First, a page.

Chicago will pay a total of up to $5.5 million to dozens of people, almost all black men, tortured by the city's police in the 1970s, 1980s and early 1990s, and make other reparations under an ordinance approved by the city council on Wednesday that is the first of its kind in the U.S..
“It is the first time that a municipality in the United States has ever offered reparations to those violated by law enforcement officials,” said Joey Mogul, a co-founder of Chicago Torture Justice Memorials, partner at the People’s Law Office and drafter of the original reparations ordinance.
According to the Chicago Reporter the ordinance “draws from the United Nations Convention against Torture and human rights practices around the world, especially in nations that overcame the legacy of violent, repressive regimes.”
Last year, the United Nations Committee Against Torture called for its passage.
“We should, in fact, call them international human rights violations, Mogul told the Reporter. "So we can put it on the world stage and compare it to other atrocities elsewhere, because they are equivalent.”
The ordinance also calls for the city to provide psychological counseling, job placement aid and other services for torture victims.
“We are strong enough to say we were wrong,” Mayor Rahm Emanuel said after the vote. “Chicago will finally confront its past and come to terms with it.”
Chicago has long struggled to build trust between police and minority communities, and approval of the ordinance comes at a time of increased scrutiny on police use of force in the United States, particularly against black men.
Chicago and Cook County already have paid about $100 million in settlements and verdicts for lawsuits related to former Chicago police Cdr. Jon Burge.
From 1972 through 1991, Burge and his officers allegedly tortured more than 100 African-Americans from the city’s impoverished South Side, according to the Chicago Tribune.
Men in custody were subjected to electric shocks, burns and mock executions, among other brutal acts, predominantly in order to extract confessions, reported The Guardian.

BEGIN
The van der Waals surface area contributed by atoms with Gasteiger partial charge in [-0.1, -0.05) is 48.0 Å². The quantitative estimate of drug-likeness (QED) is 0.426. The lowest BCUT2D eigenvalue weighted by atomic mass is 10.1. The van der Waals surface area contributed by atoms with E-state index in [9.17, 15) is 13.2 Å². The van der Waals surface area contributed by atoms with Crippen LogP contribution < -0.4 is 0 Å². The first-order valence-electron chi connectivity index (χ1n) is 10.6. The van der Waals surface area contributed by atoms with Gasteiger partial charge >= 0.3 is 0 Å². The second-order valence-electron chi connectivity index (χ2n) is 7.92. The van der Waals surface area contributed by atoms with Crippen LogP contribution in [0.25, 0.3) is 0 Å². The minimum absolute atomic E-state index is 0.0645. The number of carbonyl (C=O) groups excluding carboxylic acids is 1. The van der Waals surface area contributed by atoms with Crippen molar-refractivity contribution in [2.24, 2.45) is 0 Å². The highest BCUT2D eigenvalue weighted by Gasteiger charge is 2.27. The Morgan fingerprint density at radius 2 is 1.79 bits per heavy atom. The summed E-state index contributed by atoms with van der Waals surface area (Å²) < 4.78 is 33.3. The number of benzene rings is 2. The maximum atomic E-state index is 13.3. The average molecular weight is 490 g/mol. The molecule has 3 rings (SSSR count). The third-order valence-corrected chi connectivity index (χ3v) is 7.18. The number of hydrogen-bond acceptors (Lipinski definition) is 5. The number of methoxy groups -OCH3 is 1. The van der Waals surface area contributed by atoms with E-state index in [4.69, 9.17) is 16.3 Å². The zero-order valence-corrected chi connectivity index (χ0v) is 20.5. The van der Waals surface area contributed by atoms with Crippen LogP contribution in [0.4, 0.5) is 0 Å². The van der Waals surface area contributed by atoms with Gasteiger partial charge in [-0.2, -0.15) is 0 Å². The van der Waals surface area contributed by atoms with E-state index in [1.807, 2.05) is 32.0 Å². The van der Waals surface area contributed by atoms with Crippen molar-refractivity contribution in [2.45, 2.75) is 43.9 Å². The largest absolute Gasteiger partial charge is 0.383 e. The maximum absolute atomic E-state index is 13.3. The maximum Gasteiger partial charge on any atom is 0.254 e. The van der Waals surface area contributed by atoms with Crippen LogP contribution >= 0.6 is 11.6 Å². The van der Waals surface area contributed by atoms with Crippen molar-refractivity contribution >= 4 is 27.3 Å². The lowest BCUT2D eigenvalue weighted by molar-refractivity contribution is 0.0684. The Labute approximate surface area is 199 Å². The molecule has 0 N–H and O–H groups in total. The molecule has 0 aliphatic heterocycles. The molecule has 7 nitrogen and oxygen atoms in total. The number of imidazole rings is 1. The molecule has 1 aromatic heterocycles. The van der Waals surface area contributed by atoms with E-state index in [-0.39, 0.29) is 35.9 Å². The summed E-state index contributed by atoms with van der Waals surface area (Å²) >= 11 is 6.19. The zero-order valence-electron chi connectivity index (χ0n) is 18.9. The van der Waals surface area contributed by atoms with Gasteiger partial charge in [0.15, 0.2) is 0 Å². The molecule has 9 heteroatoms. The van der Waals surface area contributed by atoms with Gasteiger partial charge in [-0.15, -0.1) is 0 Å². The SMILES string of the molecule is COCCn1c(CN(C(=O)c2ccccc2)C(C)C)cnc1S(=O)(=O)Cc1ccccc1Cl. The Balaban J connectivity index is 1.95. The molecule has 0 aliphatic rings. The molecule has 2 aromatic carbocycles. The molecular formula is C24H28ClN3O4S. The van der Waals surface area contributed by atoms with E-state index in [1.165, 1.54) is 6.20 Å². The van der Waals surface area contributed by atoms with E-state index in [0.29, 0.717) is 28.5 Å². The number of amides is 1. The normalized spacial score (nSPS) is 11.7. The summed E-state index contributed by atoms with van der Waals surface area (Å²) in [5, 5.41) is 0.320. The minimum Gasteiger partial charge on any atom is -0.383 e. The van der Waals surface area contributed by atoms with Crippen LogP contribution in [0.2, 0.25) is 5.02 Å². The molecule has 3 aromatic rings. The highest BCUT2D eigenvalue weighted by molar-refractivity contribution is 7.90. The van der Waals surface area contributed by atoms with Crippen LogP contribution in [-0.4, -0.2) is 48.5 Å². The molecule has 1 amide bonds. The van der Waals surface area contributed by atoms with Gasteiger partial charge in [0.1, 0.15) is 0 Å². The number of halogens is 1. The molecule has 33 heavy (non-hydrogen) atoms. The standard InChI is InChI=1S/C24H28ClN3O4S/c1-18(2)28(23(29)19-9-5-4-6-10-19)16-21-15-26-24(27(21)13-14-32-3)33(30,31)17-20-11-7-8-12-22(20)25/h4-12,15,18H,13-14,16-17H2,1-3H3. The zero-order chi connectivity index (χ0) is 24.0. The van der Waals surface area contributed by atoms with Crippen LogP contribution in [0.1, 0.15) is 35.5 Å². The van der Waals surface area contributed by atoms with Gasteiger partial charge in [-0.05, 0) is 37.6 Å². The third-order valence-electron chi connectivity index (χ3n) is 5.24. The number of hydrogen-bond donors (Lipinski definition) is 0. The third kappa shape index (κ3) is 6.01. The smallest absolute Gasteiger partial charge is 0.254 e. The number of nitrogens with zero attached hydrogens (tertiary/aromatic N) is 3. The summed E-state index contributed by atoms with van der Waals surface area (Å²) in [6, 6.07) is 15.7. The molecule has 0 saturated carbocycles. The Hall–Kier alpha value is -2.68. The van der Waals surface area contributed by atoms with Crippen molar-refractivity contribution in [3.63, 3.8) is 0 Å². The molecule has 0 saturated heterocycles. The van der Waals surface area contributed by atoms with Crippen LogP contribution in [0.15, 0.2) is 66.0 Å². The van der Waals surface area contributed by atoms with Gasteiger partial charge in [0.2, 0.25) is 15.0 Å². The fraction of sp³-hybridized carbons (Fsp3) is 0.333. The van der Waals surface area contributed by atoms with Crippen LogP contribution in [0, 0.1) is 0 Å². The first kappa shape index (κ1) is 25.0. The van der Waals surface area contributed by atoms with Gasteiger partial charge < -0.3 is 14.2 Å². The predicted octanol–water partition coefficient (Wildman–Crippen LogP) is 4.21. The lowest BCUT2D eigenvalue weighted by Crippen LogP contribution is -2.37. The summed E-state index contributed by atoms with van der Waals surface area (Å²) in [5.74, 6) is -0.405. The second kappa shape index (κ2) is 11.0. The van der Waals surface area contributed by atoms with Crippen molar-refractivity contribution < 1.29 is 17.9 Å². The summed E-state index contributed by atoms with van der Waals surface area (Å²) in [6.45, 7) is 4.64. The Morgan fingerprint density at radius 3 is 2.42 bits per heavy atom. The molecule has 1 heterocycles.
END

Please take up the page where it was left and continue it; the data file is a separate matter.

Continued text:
One, Darrell Cannon, spent 24 years in prison for murder, and was freed after a review found the evidence used against him was tainted, according to City Council testimony. Another, Anthony Holmes, served 13 years in prison for murder he says he did not commit.
Allegations swirled around Burge for more than two decades, but the city “fought the claims,” according to the Tribune.
Burge was fired in 1993. He was never criminally charged with torture, but he was convicted in 2010 of lying about torture in a civil case and served four and a half years in federal custody. He was released from a Florida halfway house in February.
‘We should, in fact, call them international human rights violations. So we can put it on the world stage and compare it to other atrocities elsewhere.’
People’s Law Office
Most of the victims of Burge's rogue detective group known as the Midnight Crew, were African-American men and a number of them were at the city council meeting on Wednesday.
Victims and their families and supporters — wearing “Reparations Now” T-shirts — stood and applauded the council's unanimous vote on the reparations. One of Burge’s victims sobbed.
“Chicago has taken a historic step to show the country, and the world, that there should be no expiration date on reparations for crimes as heinous as torture,” Steven Hawkins, executive director of Amnesty International USA, said in a statement.
Hawkins said the ordinance will help set a precedent for holding torturers accountable in Chicago and elsewhere in the United States.
Stephen Patton, chief lawyer for the city, told the Reporter that an arbitrator will determine who is eligible. The People’s Law Office will present the arbitrator with a list of torture survivors and supporting documentation.
Under the new measure, reparations from the $5.5 million approved on Wednesday would not be available for victims who have already had payouts from the city in civil lawsuits, but several dozen victims probably will be eligible, according to one of the lawyers.
The reparations package was developed with representatives of Burge's victims, Amnesty International, the People’s Law Office and city officials.
Though many years in the making, the issue of the reparations emerged as a factor in the February mayoral election. Supporters of the proposal threatened that if Emanuel didn’t back their cause, they would see to it that one of his challengers was elected, the Chicago Tribune reported.
Al Jazeera with wire services